COMMERCE & Industry Minister Anand Sharma recently announced that the country would soon get a National Manufacturing Policy, adding that his ministry has cleared the Cabinet note on the proposed policy. While his statement shows his ministry’s concern for a sector which is the second largest in its share of Gross Domestic Product (GDP) and which has a huge employment potential, one doesn’t know a specific policy will help factory output.
The proposed policy has the objective of creating 100 million additional jobs and augmenting the share of manufacturing to 25 per cent of India’s GDP by 2025 from the present 15-16 per cent. It also favours the establishment of National Investment and Manufacturing Zones (NIMZs) with world-class facilities. Prime Minister Manmohan Singh gave in-principle approval to the manufacturing policy on June 9.
The government’s emphasis on manufacturing has not come a day too soon. The Index of Industrial Production (IIP) has been showing a lot of volatility in the recent times. It needs to be pointed out that manufacturing has about 80 per cent weight in the IIP; so, the IIP almost invariably reflects the changes in manufacturing.
In June 2011, it grew by 8.8 per cent, up from 7.4 per cent in June 2010. This pleasantly surprised the government; Finance Minister Pranab Mukherjee found the figures “encouraging.” However, economists were less enthused. One reason was that the impressive June rise was primarily because of almost 38 per cent increase in capital goods which, by the way, have been showing even greater volatility over the months. Minus capital goods, the IIP rose just by 3.8 per cent.
Secondly, the rise was not reflective of the trend. In the previous two months, the show was not very good, as evident from the fact that in the first quarter of this fiscal, industrial growth was 6.8 per cent, down from 9.6 per cent in Q1 2010-11.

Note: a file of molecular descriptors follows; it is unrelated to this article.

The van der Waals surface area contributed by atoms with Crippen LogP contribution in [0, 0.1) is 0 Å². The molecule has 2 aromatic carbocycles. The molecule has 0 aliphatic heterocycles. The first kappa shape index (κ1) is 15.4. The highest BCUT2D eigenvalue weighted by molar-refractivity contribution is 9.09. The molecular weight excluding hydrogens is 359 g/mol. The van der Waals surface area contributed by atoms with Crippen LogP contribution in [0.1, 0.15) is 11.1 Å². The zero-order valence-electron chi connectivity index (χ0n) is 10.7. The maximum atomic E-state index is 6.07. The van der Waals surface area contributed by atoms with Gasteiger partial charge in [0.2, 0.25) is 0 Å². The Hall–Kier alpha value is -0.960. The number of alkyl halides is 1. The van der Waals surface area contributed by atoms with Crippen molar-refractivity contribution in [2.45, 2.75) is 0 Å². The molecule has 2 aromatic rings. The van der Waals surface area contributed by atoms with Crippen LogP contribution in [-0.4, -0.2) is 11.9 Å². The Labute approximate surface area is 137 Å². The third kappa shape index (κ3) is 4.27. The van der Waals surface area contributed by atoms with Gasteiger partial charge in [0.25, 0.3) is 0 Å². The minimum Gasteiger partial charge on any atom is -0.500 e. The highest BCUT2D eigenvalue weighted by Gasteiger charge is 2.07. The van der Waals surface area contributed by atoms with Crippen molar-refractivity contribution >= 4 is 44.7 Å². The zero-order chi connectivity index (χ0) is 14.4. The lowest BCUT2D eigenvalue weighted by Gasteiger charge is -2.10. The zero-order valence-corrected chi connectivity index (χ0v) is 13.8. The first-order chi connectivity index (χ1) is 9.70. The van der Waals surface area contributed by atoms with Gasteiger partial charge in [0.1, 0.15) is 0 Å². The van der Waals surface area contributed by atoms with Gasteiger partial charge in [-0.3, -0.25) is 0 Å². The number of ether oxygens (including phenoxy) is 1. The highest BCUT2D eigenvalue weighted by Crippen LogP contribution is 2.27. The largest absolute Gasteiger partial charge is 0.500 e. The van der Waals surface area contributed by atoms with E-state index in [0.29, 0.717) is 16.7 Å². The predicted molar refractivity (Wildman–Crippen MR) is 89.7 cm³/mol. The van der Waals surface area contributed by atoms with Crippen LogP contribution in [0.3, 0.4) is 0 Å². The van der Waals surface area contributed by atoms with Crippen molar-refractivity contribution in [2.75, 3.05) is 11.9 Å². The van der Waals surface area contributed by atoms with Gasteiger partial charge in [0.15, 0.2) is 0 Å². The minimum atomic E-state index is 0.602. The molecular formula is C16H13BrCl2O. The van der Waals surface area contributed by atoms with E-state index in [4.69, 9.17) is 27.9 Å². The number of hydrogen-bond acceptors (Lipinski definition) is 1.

The milieus in India and the world do not augur very bright prospects for industry. Quite apart from the political crisis looming large, policy paralysis, and a hawkish Reserve Bank at home, there are the issues of fragile recovery in the developed world and uncertainty in the United States, the world’s biggest economy.
What policy interventions are needed is also quite well known. The Eleventh Five Year Plan (2007-12) document said that “the rates of indirect taxes in India remain among the highest in the world. Most industrial products are subject to Central Value-Added Tax (CENVAT) on the manufactured value, at an average of 16 per cent and a State VAT at a modal rate of 12.5 per cent of retail value (though there are a number of goods that are exempt from State VAT and some are subject to lower rates of tax). At present the incidence of CENVAT and State VAT together is about 23 per cent. In addition, States and local levels of government levy such taxes as octroi or entry tax, etc. The overall rate of indirect taxes compare unfavourably with those prevailing in Association of South-East Asian Nations countries, which are closer to 10 per cent–12 per cent.”
This is perhaps the most important issue for industry, but it cannot be addressed given the government’s precarious fiscal situation and its proclivity to launch more populist, revenue-guzzling schemes. The Plan document also talked about inadequate infrastructure, labour inflexibility, lack of skilled workforces, and paucity of raw materials.
Economic Survey (2010-11) also lamented about that the “slow rate of capacity addition in physical infrastructure sectors is constricting industrial sector growth. Capacity addition in core sectors and removal of infrastructure bottlenecks would spur industrial sector output in the medium to long term.”
The National Manufacturing Competitiveness Council had suggested a growth rate of at least 12-14 per cent for manufacturing, something which is in the realm of possibility if government policies are benign. In his opening remarks at the Planning Commission meeting, Prime Minister Manmohan Singh proposed 9 per cent growth rate for the economy during the Twelfth Five Year Plan. For this, the IIP has to expand by 9 per cent plus.
Fortunately, policy makers are not unaware of the measures that need to be taken to rejuvenate manufacturing. And, as per their own statement, they also want a National Manufacturing Policy. On the face of it, this is as simple as two plus two equaling four. A rational manufacturing policy can be simple but for the distortions added by Congress-style politics.